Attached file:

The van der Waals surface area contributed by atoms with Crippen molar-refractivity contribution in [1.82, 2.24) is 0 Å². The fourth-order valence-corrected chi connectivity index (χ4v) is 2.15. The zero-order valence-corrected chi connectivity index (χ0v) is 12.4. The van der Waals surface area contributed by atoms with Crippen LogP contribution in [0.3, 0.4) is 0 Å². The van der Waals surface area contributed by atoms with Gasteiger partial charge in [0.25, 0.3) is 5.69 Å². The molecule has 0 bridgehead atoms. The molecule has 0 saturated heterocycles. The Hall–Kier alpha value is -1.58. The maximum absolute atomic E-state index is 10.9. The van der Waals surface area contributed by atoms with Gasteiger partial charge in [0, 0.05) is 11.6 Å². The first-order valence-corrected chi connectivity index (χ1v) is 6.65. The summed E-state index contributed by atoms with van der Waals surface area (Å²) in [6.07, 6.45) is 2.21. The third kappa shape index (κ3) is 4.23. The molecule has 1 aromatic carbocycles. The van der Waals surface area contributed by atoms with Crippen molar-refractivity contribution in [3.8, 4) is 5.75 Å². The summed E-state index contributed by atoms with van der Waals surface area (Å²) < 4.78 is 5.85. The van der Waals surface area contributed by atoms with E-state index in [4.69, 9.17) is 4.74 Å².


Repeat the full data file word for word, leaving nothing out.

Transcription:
The van der Waals surface area contributed by atoms with Crippen molar-refractivity contribution in [1.82, 2.24) is 0 Å². The fourth-order valence-corrected chi connectivity index (χ4v) is 2.15. The zero-order valence-corrected chi connectivity index (χ0v) is 12.4. The van der Waals surface area contributed by atoms with Crippen LogP contribution in [0.3, 0.4) is 0 Å². The van der Waals surface area contributed by atoms with Gasteiger partial charge in [0.25, 0.3) is 5.69 Å². The molecule has 0 bridgehead atoms. The molecule has 0 saturated heterocycles. The Hall–Kier alpha value is -1.58. The maximum absolute atomic E-state index is 10.9. The van der Waals surface area contributed by atoms with Gasteiger partial charge in [0, 0.05) is 11.6 Å². The first-order valence-corrected chi connectivity index (χ1v) is 6.65. The summed E-state index contributed by atoms with van der Waals surface area (Å²) in [6.07, 6.45) is 2.21. The third kappa shape index (κ3) is 4.23. The molecule has 1 aromatic carbocycles. The van der Waals surface area contributed by atoms with Crippen molar-refractivity contribution in [3.8, 4) is 5.75 Å². The summed E-state index contributed by atoms with van der Waals surface area (Å²) < 4.78 is 5.85. The van der Waals surface area contributed by atoms with E-state index in [4.69, 9.17) is 4.74 Å².